Saturday, March 4, 2023

Movie Reviews: The World The Flesh and The Devil

The World The Flesh and The Devil
directed by Ranald MacDougall

This is an apocalyptic movie with statements on society, fear, and race. Superstar actor and icon of cool Harry Belafonte also produced the movie. As
 this film was made in 1959, what was then likely daring and risk taking may appear less so to modern eyes. Or not. 

There are certain storylines that Hollywood was and is squeamish about investigating, both in 1959 and in 2023. Still, this film was unusual in featuring a reasonably well developed Black character. 

Extroverted or not we all need some human contact. Ralph Burton (Belafonte) is a mine inspector in Pennsylvania who is investigating a mine tunnel that has been shut down. After a cave-in Ralph can hear people digging to rescue him but then they stop. 

Freeing himself, Ralph returns to the surface. Ralph finds some recent newspapers. There was a nuclear accident or military exchange. An atomic dust cloud has killed everyone. 

Shocked, Ralph travels to New York City. A resourceful intelligent man, Ralph lives in an apartment building to which he has restored power. Ralph spends his days talking to mannequins, playing the guitar, and trying to reach anyone on short wave radio. Ralph is losing his mind. Ralph thinks he's all alone.

But he's not. Ralph becomes aware that Sarah (Inger Stevens)  has survived. Sarah's been watching Ralph. After some hesitation Sarah introduces herself. The two survivors begin a halting friendship. There's no one else around. And there's the problem.

Ralph knows that in the world as it was a woman like Sarah would likely not view him as an appropriate romantic interest. Viewers in 1959 would have been aware that a Black man or boy could be arrested, beaten, imprisoned or lynched merely because a White woman claimed he looked at her. Ralph has internalized certain survival behavior patterns and will not easily let them go.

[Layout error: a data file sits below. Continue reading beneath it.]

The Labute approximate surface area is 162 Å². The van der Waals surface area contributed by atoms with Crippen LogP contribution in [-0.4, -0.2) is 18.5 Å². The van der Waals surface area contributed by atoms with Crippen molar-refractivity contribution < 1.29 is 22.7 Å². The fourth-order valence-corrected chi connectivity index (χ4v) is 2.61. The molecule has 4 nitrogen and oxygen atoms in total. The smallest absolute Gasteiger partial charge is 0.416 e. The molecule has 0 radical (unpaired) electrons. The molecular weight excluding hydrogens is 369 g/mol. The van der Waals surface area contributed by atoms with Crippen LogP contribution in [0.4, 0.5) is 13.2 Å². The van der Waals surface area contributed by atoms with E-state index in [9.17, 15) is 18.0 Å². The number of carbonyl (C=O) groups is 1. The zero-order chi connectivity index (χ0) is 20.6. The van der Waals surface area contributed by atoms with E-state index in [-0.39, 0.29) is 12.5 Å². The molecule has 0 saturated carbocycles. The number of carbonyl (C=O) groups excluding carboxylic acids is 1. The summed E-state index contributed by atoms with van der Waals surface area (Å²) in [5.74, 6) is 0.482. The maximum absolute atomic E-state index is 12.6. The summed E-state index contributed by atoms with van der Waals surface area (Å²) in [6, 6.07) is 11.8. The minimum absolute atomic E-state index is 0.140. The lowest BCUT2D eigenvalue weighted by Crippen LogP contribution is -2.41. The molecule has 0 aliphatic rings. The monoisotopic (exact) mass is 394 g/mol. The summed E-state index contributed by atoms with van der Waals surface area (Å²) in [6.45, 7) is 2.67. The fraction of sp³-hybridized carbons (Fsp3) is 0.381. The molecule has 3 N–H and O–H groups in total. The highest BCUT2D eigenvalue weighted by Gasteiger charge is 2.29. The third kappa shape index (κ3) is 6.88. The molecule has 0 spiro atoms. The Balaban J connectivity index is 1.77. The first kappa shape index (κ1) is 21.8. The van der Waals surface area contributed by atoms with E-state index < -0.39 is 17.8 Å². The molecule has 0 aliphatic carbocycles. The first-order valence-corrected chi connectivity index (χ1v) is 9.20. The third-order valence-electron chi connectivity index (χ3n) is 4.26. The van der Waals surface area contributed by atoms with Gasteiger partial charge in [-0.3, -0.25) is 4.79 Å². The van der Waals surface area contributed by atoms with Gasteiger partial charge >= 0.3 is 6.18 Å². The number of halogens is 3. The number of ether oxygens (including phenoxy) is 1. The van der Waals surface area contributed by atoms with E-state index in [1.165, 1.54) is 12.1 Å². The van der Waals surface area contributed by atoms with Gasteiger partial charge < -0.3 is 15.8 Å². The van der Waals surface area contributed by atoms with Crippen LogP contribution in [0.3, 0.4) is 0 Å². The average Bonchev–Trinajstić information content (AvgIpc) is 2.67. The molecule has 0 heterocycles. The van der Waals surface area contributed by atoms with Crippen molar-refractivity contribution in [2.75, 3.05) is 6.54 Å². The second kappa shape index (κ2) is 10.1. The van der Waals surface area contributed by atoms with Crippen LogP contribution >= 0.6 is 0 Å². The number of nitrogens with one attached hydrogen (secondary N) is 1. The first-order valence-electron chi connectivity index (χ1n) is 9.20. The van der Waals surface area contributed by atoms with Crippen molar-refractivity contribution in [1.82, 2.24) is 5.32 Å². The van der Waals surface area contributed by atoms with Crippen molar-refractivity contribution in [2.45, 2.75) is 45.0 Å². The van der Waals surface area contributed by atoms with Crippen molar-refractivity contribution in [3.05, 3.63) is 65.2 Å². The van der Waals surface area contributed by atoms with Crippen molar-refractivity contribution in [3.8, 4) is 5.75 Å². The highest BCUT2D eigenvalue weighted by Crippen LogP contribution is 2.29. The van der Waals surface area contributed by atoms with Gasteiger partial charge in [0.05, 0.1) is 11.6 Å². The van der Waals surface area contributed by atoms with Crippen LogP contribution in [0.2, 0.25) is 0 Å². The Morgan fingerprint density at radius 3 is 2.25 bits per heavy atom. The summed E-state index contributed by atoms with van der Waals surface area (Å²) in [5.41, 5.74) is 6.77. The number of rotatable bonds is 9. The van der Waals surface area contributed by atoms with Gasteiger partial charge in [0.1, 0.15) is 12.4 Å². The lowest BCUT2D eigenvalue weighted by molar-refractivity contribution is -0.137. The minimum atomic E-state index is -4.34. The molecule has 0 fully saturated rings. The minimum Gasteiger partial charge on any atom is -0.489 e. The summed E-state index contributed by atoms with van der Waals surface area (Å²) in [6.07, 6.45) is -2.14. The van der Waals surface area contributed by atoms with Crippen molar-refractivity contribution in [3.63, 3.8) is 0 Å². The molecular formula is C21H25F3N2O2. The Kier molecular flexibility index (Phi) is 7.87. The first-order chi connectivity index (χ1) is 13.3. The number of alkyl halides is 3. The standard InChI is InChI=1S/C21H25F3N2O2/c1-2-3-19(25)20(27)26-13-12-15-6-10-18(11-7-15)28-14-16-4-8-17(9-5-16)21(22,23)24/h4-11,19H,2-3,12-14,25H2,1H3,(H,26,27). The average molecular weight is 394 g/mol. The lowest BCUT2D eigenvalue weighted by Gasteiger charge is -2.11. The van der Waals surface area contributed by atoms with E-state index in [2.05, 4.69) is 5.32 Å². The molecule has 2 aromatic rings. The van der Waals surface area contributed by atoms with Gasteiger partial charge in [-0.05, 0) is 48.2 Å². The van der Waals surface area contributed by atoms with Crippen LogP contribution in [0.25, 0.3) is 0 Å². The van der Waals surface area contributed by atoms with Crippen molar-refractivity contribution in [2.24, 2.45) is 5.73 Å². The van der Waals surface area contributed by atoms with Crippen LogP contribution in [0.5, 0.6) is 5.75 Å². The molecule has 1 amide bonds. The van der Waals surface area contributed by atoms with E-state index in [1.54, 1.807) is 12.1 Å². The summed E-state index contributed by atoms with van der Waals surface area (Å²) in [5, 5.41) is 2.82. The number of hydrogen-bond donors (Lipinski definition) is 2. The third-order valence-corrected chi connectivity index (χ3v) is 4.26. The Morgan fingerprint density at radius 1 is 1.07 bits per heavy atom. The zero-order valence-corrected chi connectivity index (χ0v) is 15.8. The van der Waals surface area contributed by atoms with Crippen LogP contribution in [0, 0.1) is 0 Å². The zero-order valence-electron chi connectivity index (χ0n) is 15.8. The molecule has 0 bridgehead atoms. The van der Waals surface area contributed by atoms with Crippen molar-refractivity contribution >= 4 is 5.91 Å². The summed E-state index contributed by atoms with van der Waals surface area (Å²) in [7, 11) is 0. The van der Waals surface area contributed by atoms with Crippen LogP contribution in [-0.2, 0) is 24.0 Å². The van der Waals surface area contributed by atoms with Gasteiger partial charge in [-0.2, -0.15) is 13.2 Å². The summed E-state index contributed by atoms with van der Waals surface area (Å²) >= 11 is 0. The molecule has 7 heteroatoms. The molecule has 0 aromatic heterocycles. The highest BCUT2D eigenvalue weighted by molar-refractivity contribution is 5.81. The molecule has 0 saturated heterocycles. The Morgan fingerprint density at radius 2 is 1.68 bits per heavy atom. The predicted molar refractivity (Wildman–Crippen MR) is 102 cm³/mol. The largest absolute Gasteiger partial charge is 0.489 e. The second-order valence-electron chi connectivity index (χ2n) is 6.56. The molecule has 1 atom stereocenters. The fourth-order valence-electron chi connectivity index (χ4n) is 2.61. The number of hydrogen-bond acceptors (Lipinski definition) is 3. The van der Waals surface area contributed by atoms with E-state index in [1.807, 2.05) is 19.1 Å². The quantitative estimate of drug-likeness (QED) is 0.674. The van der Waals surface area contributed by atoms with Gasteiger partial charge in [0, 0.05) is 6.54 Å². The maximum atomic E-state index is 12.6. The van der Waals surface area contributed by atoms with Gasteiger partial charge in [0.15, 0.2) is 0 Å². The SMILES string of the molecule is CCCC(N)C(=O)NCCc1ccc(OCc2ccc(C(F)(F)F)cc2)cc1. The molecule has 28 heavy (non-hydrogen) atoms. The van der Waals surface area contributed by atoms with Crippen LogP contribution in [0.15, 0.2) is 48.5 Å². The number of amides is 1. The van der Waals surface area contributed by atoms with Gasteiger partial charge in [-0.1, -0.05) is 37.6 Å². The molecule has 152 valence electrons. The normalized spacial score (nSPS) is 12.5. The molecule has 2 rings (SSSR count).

Sarah is falling in love with Ralph more than Ralph is falling in love with her. At least that's what Ralph says. His true feelings are obvious. However, Sarah is still a woman of her time and is occasionally prone to prejudiced assumptions or gaffes that cut Ralph to the quick. 

Life becomes more complex when Ralph and Sarah discover another survivor, Ben Thacker (Mel Ferrer). Ben immediately sets his sights on Sarah. 

Sarah doesn't dislike Ben (well not that much) but has a preference for Ralph. Short of Sarah throwing himself at his feet, which she won't do, Ralph won't openly admit to liking or loving Sarah. And Ben and Ralph, as you might expect, begin to dislike each other.

I was impressed with the sets, most of which were on location in NYC. The director and cinematographers were able to make NYC look empty, eerie, and deserted. There were realistic looking matte backgrounds and some cool shots that messed with the viewer's perspective.  This looks better than CGI.

Belafonte is one cool dude who is just as convincing arguing with department store mannequins as with Ferrer and Stevens. I thought that I'd lose interest in a movie with only three actors but that wasn't the case. TRAILER